Jonathan Calls for Action Plan to Save 16 Million Lives

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President Goodluck Jonathan yesterday implored leaders of developing countries to take resolute steps to save about 16 million women and children from dying between now and 2015.

Jonathan who is the Co-chairman of the UN Commission on Life-Saving Commodities for Women and Children made this imploration on the margin of the ongoing 19th African Union Summit in Addis Ababa.

Decrying a situation whereby an estimated 800 women, most of them in developing countries die every year, the President who is co-chairing with the Prime Minister of Norway, Mr Jens Stoltenberg, spoke through the Minister of State for Health, Dr. Mohammed Alli Patte, contended that most of the deaths were preventable.

He said, “3ecent studies conducted in 14 African countries show that critical-life saving priority medicines for mothers and children are available in only 35 to 50 percent of public and private facilities, pharmacists and drug stores.”

“The time for action is now”, President Jonathan noted, adding that “I would like to call on my colleagues, fellow Heads of State and Presidents of African countries to make this issue a priority”.

To address the shortage of essential life-saving medicines, the President called for “increased availability, affordability and accessibility of priority drugs to improve the health of our women and children in our public health systems.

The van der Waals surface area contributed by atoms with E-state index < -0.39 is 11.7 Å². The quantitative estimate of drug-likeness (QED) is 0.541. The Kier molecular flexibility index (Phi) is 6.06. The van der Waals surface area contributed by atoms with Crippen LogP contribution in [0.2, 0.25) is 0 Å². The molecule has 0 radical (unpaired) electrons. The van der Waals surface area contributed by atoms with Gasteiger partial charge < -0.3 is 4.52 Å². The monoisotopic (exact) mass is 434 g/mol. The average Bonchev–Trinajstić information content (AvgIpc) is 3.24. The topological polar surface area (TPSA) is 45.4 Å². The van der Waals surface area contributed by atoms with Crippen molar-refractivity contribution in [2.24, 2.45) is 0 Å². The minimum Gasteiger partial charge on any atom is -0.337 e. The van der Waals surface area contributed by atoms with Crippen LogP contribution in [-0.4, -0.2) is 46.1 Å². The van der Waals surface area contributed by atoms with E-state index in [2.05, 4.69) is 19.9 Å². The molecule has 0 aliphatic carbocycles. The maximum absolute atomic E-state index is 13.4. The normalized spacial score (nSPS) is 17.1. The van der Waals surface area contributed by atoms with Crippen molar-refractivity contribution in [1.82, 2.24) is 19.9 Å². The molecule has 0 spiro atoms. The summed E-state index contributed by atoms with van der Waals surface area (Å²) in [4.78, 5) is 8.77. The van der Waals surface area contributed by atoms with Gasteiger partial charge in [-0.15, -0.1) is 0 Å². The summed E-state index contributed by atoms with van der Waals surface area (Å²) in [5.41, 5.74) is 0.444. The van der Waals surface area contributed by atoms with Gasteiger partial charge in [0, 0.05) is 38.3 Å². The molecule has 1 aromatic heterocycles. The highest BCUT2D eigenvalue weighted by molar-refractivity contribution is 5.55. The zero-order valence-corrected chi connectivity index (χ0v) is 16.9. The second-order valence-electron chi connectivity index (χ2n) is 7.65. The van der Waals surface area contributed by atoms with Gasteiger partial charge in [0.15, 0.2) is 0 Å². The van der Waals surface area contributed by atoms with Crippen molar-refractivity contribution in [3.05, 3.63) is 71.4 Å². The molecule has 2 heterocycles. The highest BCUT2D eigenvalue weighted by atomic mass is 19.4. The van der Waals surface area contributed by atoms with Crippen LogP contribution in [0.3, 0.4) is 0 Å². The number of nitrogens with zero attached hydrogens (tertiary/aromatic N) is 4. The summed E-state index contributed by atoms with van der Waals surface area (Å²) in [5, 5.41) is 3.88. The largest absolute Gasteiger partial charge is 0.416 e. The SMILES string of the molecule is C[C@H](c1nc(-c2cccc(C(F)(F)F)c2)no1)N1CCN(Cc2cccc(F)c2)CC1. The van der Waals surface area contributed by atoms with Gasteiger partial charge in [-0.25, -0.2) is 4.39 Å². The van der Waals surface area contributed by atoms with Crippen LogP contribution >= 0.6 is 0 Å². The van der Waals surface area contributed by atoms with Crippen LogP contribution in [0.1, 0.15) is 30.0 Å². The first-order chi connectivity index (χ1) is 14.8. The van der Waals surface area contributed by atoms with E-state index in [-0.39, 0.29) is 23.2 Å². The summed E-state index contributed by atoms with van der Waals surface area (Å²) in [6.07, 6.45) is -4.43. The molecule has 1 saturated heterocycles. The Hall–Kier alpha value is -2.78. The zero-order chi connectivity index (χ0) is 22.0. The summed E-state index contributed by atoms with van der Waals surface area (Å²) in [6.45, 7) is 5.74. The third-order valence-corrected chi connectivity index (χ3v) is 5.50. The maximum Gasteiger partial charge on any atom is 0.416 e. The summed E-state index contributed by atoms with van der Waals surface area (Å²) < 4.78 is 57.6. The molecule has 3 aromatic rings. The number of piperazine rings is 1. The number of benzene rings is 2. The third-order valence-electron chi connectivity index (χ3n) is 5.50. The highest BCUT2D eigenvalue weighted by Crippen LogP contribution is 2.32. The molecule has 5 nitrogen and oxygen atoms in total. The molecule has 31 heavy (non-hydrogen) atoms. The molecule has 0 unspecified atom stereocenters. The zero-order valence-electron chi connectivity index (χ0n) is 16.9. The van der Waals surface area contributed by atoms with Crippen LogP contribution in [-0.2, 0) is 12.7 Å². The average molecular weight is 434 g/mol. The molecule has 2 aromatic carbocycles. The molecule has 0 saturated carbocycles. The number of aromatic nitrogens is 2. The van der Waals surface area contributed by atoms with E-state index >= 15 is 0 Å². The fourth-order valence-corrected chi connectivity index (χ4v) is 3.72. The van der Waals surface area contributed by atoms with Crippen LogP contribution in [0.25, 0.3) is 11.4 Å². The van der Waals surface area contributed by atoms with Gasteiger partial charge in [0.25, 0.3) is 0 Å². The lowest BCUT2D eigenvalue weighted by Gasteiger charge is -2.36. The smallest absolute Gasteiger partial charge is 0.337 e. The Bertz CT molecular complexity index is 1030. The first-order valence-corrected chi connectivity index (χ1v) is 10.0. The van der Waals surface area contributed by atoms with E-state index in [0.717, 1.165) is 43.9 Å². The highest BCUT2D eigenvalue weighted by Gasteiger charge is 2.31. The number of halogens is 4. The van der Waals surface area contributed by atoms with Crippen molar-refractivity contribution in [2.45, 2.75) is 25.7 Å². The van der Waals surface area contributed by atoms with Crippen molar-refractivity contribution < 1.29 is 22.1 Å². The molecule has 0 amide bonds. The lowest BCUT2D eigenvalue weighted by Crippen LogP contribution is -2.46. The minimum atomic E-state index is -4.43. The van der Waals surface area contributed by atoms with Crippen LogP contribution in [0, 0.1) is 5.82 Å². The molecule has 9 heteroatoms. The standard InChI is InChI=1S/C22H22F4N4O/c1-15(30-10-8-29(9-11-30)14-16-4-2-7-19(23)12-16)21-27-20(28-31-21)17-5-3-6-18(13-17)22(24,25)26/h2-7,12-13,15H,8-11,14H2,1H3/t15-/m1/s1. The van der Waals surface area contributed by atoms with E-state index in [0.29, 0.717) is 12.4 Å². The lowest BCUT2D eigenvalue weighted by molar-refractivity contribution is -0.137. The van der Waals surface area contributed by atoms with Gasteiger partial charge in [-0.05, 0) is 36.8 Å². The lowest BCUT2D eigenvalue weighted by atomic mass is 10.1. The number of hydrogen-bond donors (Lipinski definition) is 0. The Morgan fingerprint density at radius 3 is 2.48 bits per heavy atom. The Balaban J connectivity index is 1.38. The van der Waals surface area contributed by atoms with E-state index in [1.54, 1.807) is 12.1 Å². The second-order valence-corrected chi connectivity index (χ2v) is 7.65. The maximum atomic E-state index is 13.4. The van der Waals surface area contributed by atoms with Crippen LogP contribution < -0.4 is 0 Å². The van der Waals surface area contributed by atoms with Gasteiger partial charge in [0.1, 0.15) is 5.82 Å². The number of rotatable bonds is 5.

Calling on the media to partner with the governments in their respective countries by making governments and other partners in the private sector accountable for achieving this result, he said, “Today, my message is simple: we need to strive more to save the lives of women and children in Africa. And this we can do by ensuring they have the essential life-saving drugs”.

The UNFPA Executive Director, Nigeria’s Prof Babatunde Osotimehin who was at the briefing lent his voice by noting that Commission was established to increase access to health supplies and medicine to save and improve the lives of women and children.

“The Commission is expected to produce a set of recommendations for improving the accessibility of affordable, effective commodities for women’s and children’s health, with a focus on the needs of countries where most women, newborns and children under-five die from preventable causes”, he said.

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